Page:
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Karen Armstrong's Jerusalem--One City, Three Faiths

         Author reviews Armstrong's Jerusalem, a book that contains many "puzzling and undocumented assertions. (Ballantine Books ed., 1997, 474 pp. illustrated with maps and photographs)

Reviewed by Norman Golb
 Oriental Institute, University of Chicago       

    In addition to her contribution here under review, Karen Armstrong is the author of ten other books on the great monotheistic faiths and related topics, perhaps the best known of which is her A History of God: The 4000-Year Quest of Judaism, Christianity and Islam (London, 1993). Incrementally, each one of these works has enhanced her reputation as a transmitter of scholarly findings to wide audiences of readers and (no less important) as a serious thinker on questions of a religious nature, particularly as they intertwine with events of history. 

    One might say, in this respect, that her JERUSALEM is vintage Armstrong. The book traces all the known major involvements of ancient and modern peoples with the city. To be sure, Armstrong suggests that the book is "merely an attempt to find out what Jews, Christians and Muslims have meant when they have said that the city is "holy" to them and to point out some of the implications of Jerusalem's sanctity in each tradition" (p. xxi). In point of fact, this latter theme appears only occasionally within the work as a whole, which reviews most of the known facts and events relating to the city, beginning with its earliest Canaanite incarnation (Chap. 1), continuing with the periods of Israelite domination, exile and return (Chaps. 2-5), then onward through the Hasmonaean, Roman and Byzantine/Christian periods (Chaps.11-13), the Islamic middle ages including the Crusade episodes (Chaps. 11-14), and finally the periods of Ottoman rule and modern times up until recent events (Chaps. 15-18). All this history is related in a most engaging literary style, accompanied by numerous maps, photographs and diagrams that make the attraction of the work all the greater. Present-day readers who are not specialists in this field of study, with its complex and variegated aspects and daunting linguistic challenges, will surely learn much from this volume, and some will even be convinced by her own particular interpretations of the manifold events and ideas she has set out to study and comment upon.

    At the same time, it must be said, however reluctantly, that there are problems with this book that readers with a critical eye will hardly be unable to recognize. Perhaps foremost among these is Armstrong’s treatment of the aforementioned “holiness of Jerusalem” theme. She explains her stated effort to explore the implications, in each tradition, of that concept by suggesting that this attempt “seems just as important as deciding who was in the city first and who, therefore, should own it, especially since the origins of Jerusalem are shrouded in obscurity.” This proffered dichotomy can only have the effect of throwing dust in the reader’s eye: neither Jews nor Muslims claim that they were the first inhabitants of the city which in time became known as Jerusalem. What this statement has the effect of obscuring is that the author’s main purpose—as quoted in the first paragraph above—does not include an expressed interest in explaining when and how this concept of Jerusalem’s holiness was created. Nor is the effort made within the body of the book to explicate this matter, despite the obvious fact that many lay readers coming to this subject for the first time will have only a fuzzy notion about the entire matter.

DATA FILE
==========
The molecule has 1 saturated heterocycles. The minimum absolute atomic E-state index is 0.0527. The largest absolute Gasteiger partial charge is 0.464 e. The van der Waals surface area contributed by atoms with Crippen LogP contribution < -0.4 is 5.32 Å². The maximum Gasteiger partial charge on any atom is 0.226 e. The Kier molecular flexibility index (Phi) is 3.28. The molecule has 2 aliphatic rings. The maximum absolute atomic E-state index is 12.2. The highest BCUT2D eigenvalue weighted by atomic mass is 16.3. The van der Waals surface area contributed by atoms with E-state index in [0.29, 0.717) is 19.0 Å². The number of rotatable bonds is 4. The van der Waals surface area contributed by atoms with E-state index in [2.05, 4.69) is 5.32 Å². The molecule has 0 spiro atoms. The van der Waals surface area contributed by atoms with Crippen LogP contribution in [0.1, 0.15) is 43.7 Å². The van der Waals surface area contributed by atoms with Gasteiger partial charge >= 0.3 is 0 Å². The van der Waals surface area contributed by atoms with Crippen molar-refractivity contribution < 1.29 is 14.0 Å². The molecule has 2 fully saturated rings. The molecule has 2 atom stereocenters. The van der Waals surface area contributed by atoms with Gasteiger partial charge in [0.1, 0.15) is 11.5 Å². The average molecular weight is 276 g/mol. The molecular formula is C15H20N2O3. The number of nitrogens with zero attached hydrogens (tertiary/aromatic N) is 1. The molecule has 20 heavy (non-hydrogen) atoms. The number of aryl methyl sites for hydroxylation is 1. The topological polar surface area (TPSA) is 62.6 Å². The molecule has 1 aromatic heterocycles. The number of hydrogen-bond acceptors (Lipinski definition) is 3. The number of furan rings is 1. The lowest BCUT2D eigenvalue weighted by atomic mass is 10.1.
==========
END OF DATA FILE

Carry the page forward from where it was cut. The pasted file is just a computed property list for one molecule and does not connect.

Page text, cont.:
In point of fact, available texts of antiquity indicate that the concept was created by one or more personalities among the Jewish spiritual leadership, and that this occurred no later than the 6th century B.C. The prophet usually identified as Deutero-Isaiah, whom learned opinion generally places in that age, addresses the city with the words “. . . clothe yourself with the garments of your glory, O Jerusalem, holy city . . . (yerushalayim ‘ir haqodesh, Isaiah 52.1) and, after him,the author of Nehemiah refers to those selected “to dwell in Jerusalem the holy city’ (11.1). The author of the Book of Daniel, addressing none other than God, refers to “Your holy city” (‘ir qodsheka, Dan. 9.24). The meaning of this “holiness” of Jerusalem is defined to some extent by a passage in Psalms (87.3) that speaks of Zion (an epithet for Jerusalem) as “the city of the Lord” (same expression in Psalms 46.5 and, with YHWH instead of elohim, in Isaiah 60.14); Zechariah states (8.3) that “Jerusalem shall be called the city of truth,” adding something further to the concept of Jerusalem’s sacredness created by representative figures of post-exilic Judaism. That concept was thereafter reinforced in literally hundreds of sayings of the early rabbinic masters. (Footnote 1. See, e.g., the numerous citations brought forward in Bialik’s Sefer ha’agadah (Tel-Aviv, 1960), passim; one can today conveniently isolate all known Jerusalem citations of the pre-Islamic rabbinic period, in their hundreds, by consulting the Bar-Ilan CD-Rom rabbinic literature program.)

    Armstrong asserts (p. 422) that, within Christianity, “devotion to the city came quite late and almost took Christians by surprise,” but here again something important is missing from her account. In its early emergence, Christianity had created, among other ideas, the doctrine now often referred to as supercessionism, which held, inter alia, that those of Christian belief, and not the Jews themselves, were the “True Israel” and as such the sole authentic spiritual heirs and interpreters of the entire Bible. For them, Isaiah and the other Hebrew prophets were wondrous bearers of truth who had not only foretold the coming of Christ but proclaimed many other authentic doctrines of their faith. Belief in the holiness of Jerusalem , as so many other ideas originally unique to the Hebrew Bible, was taken over by the Christians from the Jews. Armstrong conscientiously describes the struggle during the early Christian centuries among the divisions in Christianity over the question of the nature and degree of holiness of physical Jerusalem (pp. 174 ff., and see especially her interesting chapter “Christian Holy City, pp. 194-216), but nothing in that account leads one to expect her later statement about Christians being taken almost by surprise in their devotion to the city. One might at least have expected that, if only by way of reasonable balance with this puzzling statement, the author would somewhere in this book acknowledge the fundamental borrowing and trace it back to its origins.